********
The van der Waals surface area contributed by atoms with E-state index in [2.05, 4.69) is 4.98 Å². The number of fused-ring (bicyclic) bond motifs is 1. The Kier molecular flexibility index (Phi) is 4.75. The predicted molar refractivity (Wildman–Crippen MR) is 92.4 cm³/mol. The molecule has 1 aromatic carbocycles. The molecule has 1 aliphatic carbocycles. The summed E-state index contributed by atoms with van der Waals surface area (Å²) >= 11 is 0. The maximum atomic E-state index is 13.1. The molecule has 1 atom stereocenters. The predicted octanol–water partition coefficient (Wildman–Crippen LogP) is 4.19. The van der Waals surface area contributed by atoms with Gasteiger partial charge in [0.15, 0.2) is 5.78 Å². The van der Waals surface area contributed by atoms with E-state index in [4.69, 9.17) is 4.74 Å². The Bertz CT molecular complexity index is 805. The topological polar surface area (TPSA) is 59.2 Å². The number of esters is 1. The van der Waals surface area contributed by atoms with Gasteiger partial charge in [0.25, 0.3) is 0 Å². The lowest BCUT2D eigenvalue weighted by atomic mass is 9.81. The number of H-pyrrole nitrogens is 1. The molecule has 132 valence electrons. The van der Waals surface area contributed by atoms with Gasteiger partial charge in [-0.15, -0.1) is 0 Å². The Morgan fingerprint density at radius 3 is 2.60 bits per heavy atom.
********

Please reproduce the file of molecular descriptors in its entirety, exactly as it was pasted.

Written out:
The van der Waals surface area contributed by atoms with E-state index in [2.05, 4.69) is 4.98 Å². The number of fused-ring (bicyclic) bond motifs is 1. The Kier molecular flexibility index (Phi) is 4.75. The predicted molar refractivity (Wildman–Crippen MR) is 92.4 cm³/mol. The molecule has 1 aromatic carbocycles. The molecule has 1 aliphatic carbocycles. The summed E-state index contributed by atoms with van der Waals surface area (Å²) >= 11 is 0. The maximum atomic E-state index is 13.1. The molecule has 1 atom stereocenters. The predicted octanol–water partition coefficient (Wildman–Crippen LogP) is 4.19. The van der Waals surface area contributed by atoms with Gasteiger partial charge in [0.15, 0.2) is 5.78 Å². The van der Waals surface area contributed by atoms with E-state index in [4.69, 9.17) is 4.74 Å². The Bertz CT molecular complexity index is 805. The topological polar surface area (TPSA) is 59.2 Å². The number of esters is 1. The van der Waals surface area contributed by atoms with Gasteiger partial charge in [0.25, 0.3) is 0 Å². The lowest BCUT2D eigenvalue weighted by atomic mass is 9.81. The number of H-pyrrole nitrogens is 1. The molecule has 132 valence electrons. The van der Waals surface area contributed by atoms with Gasteiger partial charge in [-0.15, -0.1) is 0 Å². The Morgan fingerprint density at radius 3 is 2.60 bits per heavy atom.